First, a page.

How Good Parents and Good Intentions Lead to Dramatically Unequal Schools

Guest post by Laura McKenna, former political science professor, blogger, and freelance writer

With the cutbacks in school funding, many school districts are creating education foundations to supplement programs in the schools.

Local education foundations (LEF) are 503(c)(3) groups formed in local school districts. They usually provide funding for auxiliary educational activities or after school activities, like Lego Leagues, music programs, or special field trips. Unlike PTA groups, they tend to focus on gathering large scale donations from local businesses or corporations.

There are wide variations in how much these groups can collect based on the wealth of the community. In a report in the Stanford Social Innovation Review, Rob Reich points to two communities and their foundations. In wealthy Woodside, CA, which has a median household income of $171,000, the foundation collected $10 million between 1998 and 2003. A nearby town with an average income of $45,000 does not have a foundation, but it could use one to provide basic necessities for the school like textbooks and classroom supplies.

Reich also writes that individuals and business who donate to these foundations receive tax breaks. In other words, government is subsidizing foundations that channel money to wealthy school districts. The poor school districts that are unable to create these foundations receive nothing. Ultimately, charitable donations are not going to areas where it is needed most.

In Slate magazine in November, Helaine Olen described the impact of wealthy school foundations in California.

One elementary school is so adept at getting its wealthy parents to open their checkbooks that it is able to spend an additional $2,000 per student on enrichment activities, which include employing multiple reading and instructional assistants, as well as classes in chorale music, marine science, and art. But at another Santa Monica-Malibu Unified school, located just a few miles away, a significant percentage of the kids come from economically disadvantaged homes and the local PTA can't even muster up an additional $100 per child, leaving the students to make do with a truncated music program, a few art classes, and one measly instructional assistant.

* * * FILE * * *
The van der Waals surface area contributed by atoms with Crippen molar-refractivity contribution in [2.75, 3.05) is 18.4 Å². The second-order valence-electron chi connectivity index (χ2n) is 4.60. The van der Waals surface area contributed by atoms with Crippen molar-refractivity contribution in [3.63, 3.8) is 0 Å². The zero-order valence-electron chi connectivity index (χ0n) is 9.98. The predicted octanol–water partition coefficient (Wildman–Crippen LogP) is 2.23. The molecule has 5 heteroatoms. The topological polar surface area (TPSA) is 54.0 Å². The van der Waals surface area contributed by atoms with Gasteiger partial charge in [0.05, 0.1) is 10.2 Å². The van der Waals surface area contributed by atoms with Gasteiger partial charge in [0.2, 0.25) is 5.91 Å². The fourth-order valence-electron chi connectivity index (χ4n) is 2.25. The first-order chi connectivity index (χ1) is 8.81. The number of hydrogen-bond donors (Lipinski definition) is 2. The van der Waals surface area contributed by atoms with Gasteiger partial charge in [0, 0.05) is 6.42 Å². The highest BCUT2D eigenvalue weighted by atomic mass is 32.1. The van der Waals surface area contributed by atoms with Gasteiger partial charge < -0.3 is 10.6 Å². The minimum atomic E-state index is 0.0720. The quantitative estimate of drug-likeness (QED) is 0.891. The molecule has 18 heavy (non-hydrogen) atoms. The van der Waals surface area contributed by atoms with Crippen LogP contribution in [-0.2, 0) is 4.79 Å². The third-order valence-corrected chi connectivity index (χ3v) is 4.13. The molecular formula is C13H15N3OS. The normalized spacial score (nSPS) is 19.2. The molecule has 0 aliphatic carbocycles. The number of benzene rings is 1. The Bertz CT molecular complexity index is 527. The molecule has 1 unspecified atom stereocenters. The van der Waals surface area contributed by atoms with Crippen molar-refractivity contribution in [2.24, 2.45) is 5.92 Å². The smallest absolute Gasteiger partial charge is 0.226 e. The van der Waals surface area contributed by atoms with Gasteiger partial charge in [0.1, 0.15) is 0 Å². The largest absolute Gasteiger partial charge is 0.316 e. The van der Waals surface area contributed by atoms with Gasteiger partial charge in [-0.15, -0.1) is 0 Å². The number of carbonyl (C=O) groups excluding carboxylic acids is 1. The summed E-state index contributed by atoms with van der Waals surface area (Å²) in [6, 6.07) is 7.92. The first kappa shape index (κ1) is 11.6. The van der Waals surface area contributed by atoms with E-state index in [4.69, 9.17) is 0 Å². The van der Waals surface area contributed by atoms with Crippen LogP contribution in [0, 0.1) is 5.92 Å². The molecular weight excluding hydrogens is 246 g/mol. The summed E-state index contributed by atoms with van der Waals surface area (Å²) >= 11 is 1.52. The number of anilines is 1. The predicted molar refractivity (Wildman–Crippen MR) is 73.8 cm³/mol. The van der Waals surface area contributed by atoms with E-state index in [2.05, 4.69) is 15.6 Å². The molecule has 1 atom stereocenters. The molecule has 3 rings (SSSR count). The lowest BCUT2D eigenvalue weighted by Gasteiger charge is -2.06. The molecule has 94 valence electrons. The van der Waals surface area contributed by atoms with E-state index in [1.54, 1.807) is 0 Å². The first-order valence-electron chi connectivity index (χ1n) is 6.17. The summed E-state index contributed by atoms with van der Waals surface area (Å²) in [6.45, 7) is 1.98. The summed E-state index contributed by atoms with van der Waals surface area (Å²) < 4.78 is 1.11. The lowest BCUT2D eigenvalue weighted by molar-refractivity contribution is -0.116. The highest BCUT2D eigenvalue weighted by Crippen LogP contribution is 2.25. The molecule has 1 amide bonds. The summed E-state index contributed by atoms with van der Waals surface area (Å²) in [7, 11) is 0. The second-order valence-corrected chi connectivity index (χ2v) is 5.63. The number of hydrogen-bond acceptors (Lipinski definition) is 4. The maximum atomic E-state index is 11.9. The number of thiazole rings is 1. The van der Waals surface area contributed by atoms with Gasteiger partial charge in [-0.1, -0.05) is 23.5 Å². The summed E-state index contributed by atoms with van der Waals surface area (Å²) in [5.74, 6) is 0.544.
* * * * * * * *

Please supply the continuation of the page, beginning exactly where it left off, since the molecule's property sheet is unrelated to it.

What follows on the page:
A couple of years ago, I was a trustee on our town's school foundation. The total budget for the foundation was extremely small, in part because the foundation was only two years old. The bigger problem was that we lived in a town of modest means. The foundation competed with the PTAs and the baseball teams for $25 donations from the local pharmacy and bagel shop. There were no corporate headquarters in town or hedge fund managers to milk for cash.

Still, the foundation did a lot of good even with its tiny budget. It provided money and parental support for a Lego League and a small school garden. It brought in a different set of parents to the school; it attracted people who were more comfortable in a corporate board room, rather than a PTA bake sale. As a big believer in the power of parental involvement in schools, I have to cheer for this development.

Foundations are part in parcel with other efforts in wealthier communities to supplement education. The local middle schools in our area send kids on three day trips to Boston or DC and ask parents to cover the tab. One town asked that each parent pay over $900 per child.

Infusions of cash from parents, PTAs, and foundations are invisible donations to schools, which may be increasing school inequity. Both Reich and Olen are concerned about this development. At the same time, these foundations are also a new means for parental involvement and have the potential to bring in money into starving school districts, as well as wealthy districts.

Since this is a blog post, rather than a proper article, I have decided to take the coward's way out of this argument and let the readers decide. Tell me what you think.